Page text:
Trying to Prove PR’s Value? All You Need Is an iPhone

A flight attendant went berserk on an American Airlines plane this morning as it taxied for takeoff in Dallas, and some of the action was broadcast on the Web. This got me thinking: Who got the first email or call at American when the story broke?

I think we all know the answer to that.

The tangible evidence that PR pros wish they had to justify their existence is right in their hands—at this very moment, most likely. It’s the mobile device—the iPhone, the iPad, the Droid. Everyone is a broadcaster—every company exists in a glass house. Some PR pros refer to measurement as the bane of their existence, as they struggle to prove to the bean counters that what they’re doing adds value to the bottom line.

But where will those bean counters turn when one of their own employees or top executives runs amok on a plane or in a restaurant or on Twitter? Who’s equipped to deal with the mess, get the story straight and start communicating? Not the engineering department, and not the marketing department either.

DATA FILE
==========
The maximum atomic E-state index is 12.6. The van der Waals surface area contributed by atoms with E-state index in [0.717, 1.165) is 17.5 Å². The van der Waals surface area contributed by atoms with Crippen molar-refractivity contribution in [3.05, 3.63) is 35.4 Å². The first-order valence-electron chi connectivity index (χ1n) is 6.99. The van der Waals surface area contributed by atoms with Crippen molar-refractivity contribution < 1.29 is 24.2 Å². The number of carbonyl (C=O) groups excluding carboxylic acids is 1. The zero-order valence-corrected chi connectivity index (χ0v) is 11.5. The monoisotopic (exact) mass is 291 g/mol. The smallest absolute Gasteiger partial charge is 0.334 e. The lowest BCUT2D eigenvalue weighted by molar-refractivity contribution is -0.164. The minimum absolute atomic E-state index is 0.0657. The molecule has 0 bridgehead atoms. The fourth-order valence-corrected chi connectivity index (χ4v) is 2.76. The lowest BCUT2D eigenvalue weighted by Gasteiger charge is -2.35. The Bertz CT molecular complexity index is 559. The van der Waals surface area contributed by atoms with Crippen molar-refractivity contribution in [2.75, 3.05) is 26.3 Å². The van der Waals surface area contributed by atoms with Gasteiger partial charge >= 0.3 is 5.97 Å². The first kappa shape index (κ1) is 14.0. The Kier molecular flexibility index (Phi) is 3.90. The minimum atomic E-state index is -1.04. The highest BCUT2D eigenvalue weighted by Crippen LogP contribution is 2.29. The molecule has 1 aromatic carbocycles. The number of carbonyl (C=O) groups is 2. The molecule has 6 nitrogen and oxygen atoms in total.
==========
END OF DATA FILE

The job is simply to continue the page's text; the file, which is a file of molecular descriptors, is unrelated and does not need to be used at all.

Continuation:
Running amok is not the semi-private act it used to be. All spaces are public spaces now, and all the world’s a YouTube stage.

—Steve Goldstein

On Twitter: @SGoldsteinAI

  • Natasha

    PR has always been the go-to department when there’s a mess that needs to be cleaned up. In this age of camera phones and social media, any foul-up can be recorded, saved and posted,shared or tweeted and employees have to bear this in mind when they’re going about their duties.

    Since any individual with a camera can broadcast an event across the globe with the simple touch of a button, employees must be constantly aware of how their behaviour can affect their personal reputation along with those of their profession and employer.

    Maybe this is where management and PR departments can collaborate in educating employees about how mobile devices and social media have changed the game.